Despite the testimony of experts ringing alarm bells about health impacts to the

surrounding community of the significant increase in land use and traffic related to the PUD,

there is no Department of Health (“DOH”) report on the record. See Sacoby Wilson Testimony,

Ex. 938; Claudia Barragan Testimony, Ex. 945; Peffers Testimony, Ex. 922. The Commission

never made any findings as to why it was not submitted despite the critical to health concerns

raised by the experts during PUD review.

Without proper investigation and examination, the substantial increase in traffic related to

this PUD will cause real and imminent threat to the surrounding community. According to the

DOH Community Health Needs Assessment (“CHNA”)2, the area where McMillan Park is

located (Ward 5) tops the District’s list of woeful health statistics, including high cancer, stroke,

heart disease and death rates. The community has one of the highest childhood asthma rates in

the nation, let alone the District.3

Traffic related to the PUD will particularly affect the health outcomes of the surrounding

community, and the larger DMV area. The transportation routes around McMillan Park serve as

key response routes to the existing nearby hospitals and clinics. 4 North Capitol Street located just

2 District of Columbia Department of Health, Community Health Needs Assessment,

February 28, 2014, available at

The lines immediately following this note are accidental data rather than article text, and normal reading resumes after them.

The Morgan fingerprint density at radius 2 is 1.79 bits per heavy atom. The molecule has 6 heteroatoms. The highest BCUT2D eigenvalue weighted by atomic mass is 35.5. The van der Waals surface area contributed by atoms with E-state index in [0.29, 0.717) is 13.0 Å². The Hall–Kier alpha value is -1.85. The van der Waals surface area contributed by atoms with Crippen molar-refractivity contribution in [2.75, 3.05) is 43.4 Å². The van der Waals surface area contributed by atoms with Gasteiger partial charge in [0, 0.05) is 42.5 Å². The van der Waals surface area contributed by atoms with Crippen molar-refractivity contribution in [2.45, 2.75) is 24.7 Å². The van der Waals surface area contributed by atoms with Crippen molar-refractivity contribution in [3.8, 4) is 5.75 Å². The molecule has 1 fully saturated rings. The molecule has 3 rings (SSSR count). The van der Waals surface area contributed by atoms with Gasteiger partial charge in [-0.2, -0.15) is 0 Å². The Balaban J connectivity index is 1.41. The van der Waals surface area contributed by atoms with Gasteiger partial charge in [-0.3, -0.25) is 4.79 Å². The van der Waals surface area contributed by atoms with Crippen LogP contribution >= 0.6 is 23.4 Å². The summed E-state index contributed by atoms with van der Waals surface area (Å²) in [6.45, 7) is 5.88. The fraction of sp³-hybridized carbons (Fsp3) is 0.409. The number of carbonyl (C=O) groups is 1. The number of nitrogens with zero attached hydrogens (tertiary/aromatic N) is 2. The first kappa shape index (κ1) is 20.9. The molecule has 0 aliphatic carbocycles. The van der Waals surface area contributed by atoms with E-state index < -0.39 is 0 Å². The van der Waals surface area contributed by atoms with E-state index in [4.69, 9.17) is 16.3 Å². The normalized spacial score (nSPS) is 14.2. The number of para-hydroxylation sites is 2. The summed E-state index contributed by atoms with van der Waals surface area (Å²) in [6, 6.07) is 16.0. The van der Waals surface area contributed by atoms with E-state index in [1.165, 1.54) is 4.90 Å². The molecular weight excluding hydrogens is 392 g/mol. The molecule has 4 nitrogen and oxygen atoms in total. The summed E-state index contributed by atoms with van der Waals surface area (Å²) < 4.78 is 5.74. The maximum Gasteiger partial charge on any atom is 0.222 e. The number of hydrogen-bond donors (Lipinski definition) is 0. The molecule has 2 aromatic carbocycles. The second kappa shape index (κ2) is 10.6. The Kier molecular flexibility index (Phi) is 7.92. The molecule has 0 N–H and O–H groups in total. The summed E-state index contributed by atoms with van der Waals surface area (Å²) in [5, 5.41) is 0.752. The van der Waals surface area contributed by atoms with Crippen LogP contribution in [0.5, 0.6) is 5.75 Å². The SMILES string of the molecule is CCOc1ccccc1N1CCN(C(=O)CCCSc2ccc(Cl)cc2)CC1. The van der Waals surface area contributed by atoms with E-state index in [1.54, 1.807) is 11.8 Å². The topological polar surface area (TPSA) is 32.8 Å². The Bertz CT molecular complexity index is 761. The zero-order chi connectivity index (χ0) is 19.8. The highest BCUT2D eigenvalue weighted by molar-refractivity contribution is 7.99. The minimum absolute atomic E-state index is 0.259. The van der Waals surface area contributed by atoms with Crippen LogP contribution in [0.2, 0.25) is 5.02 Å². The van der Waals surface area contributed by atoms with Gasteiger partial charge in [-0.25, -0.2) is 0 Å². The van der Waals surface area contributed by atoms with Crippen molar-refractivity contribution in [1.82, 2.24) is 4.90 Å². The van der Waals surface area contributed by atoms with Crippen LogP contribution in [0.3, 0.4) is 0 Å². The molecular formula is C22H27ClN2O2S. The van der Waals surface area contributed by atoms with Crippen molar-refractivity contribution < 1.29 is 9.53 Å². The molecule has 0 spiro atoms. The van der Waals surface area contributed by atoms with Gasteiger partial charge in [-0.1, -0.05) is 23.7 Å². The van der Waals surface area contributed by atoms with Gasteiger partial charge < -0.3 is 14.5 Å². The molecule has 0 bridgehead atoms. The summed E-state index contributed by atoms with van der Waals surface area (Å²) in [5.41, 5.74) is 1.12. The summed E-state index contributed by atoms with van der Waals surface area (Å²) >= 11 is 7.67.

3 2013 District of Columbia Department of Health Assessment, 25, Fig. 116, available at
4 There are at least 6 medical facilities/campuses nearby McMillan park: Medstar
Washington Hospital Center, Medstar National Rehabilitation Network, Washington DC Veterans
Affairs Medical Center, Howard University Hospital, Children's National Medical Center, and

adjacent to the park provides a key route for major snow storms, other natural disasters, and

possible terrorist attacks, serving as an emergency transit route from the Capitol buildings and

downtown straight to Maryland. 5 Transit ways around McMillan Park are part of the Priority

Corridor Network, signifying important bus and public transit routes.6 The closest Metro is about

one mile away from McMillan Park. 7

All of this taken into account, rehearing and remand is merited as to the impact of the

anticipated substantial increase in area traffic related to the PUD. The Commission must consider

more than a mere scintilla of evidence regarding the implications of this aspect of the PUD on

residents’ lives. See Kopff v. District of Columbia Alcohol Beverage Control Bd., 381 A.2d 1372,

1387 (D.C 1977).

II. Loss of Existing Environmental Benefits

Another environmental impact raised before the Comission, but not considered by it, is

the loss of existing environmental benefits offered by McMillan Park now. Petitioner’s Joint

Opening Brief at 39-45. The Commission did not even review a scintilla of evidence addressing

this concern. Failing to consider important environmental planning issues, such as climate